As I've mentioned, I have just returned from my HS reunion - class of 1960 at Shortridge High School in Indianapolis. At the time I went to Shortridge and for decades previously, Shortridge was a fine school dedicated to preparing students for college and for lives of the mind.
You could take courses in Home Economics and Shop but you could also take eight semesters of Latin and six of Greek, plus a pioneering, vocabulary-building course in Latin and Greek Derivatives.
While we '60 grads were in Indy, we were offered copies of The Shortridge Blue Book, "a handbook for students of SHS," last edition, published in 1953, the school's 100th anniversary. I plan to post a few excerpts from that Blue Book, found evidence of a lost world that flourished in Central Indiana only half a century ago.
Note: I have left spelling alone. So "street car" is two words and "busses" has three esses. Notice the use of "as" and "for" instead of "because."
Transportation to and from Shortridge is a safety problem, for pupils come from all directions on foot, on bicycles, in automobiles, and in street cars and busses. This adds greatly to the congestion on the streets surrounding Shortridge. Students can help immeasurably in dealing with this problem by following a few simple rules.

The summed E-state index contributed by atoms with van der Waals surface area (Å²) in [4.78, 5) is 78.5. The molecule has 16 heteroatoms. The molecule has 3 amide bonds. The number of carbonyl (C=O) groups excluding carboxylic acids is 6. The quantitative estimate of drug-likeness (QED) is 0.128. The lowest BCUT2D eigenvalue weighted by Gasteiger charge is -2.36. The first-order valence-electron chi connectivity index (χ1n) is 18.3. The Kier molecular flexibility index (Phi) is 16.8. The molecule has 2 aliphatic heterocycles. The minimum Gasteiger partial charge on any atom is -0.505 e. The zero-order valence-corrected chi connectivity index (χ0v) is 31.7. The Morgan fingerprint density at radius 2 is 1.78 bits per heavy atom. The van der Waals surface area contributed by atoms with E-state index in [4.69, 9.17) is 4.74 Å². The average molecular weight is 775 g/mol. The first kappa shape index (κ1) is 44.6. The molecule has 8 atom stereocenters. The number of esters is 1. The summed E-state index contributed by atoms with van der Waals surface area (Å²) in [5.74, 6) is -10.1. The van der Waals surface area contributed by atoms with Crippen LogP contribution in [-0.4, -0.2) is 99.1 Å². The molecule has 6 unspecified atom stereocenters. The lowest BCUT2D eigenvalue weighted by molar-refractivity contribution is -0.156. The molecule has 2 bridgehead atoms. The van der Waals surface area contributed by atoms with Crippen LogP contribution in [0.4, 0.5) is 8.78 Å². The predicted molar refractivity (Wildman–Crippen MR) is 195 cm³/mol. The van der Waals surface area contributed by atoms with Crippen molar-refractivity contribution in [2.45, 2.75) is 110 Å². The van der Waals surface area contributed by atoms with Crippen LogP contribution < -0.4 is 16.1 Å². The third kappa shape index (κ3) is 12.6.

I. As a pedestrian
A. Follow all traffic rules applying to pedestrians.
B. Cross streets only at intersections or cross walks.
C. Observe the law which forbids thumbing or soliciting rides.
D. Keep to the right on sidewalks.
E. Do not crowd other pedestrians off the sidewalk.
II. As a cyclist
A. Follow the Indianapolis Traffic Code, for under that code a bicycle is classed as a vehicle.
B. Do not ride on the sidewalk.
C. Ride single file about three feet from the curb or as close to the curb as parked vehicles will permit.
D. Provide a basket for books and keep both hands on the handlebars.
E. Ride alone on your bicycle unless you have a "bicycle built for two."
F. Dismount at the curb and walk with your bicycle to the parking racks.
G. Lock your bicycle to the rack as the school cannot assume responsibility for loss of property.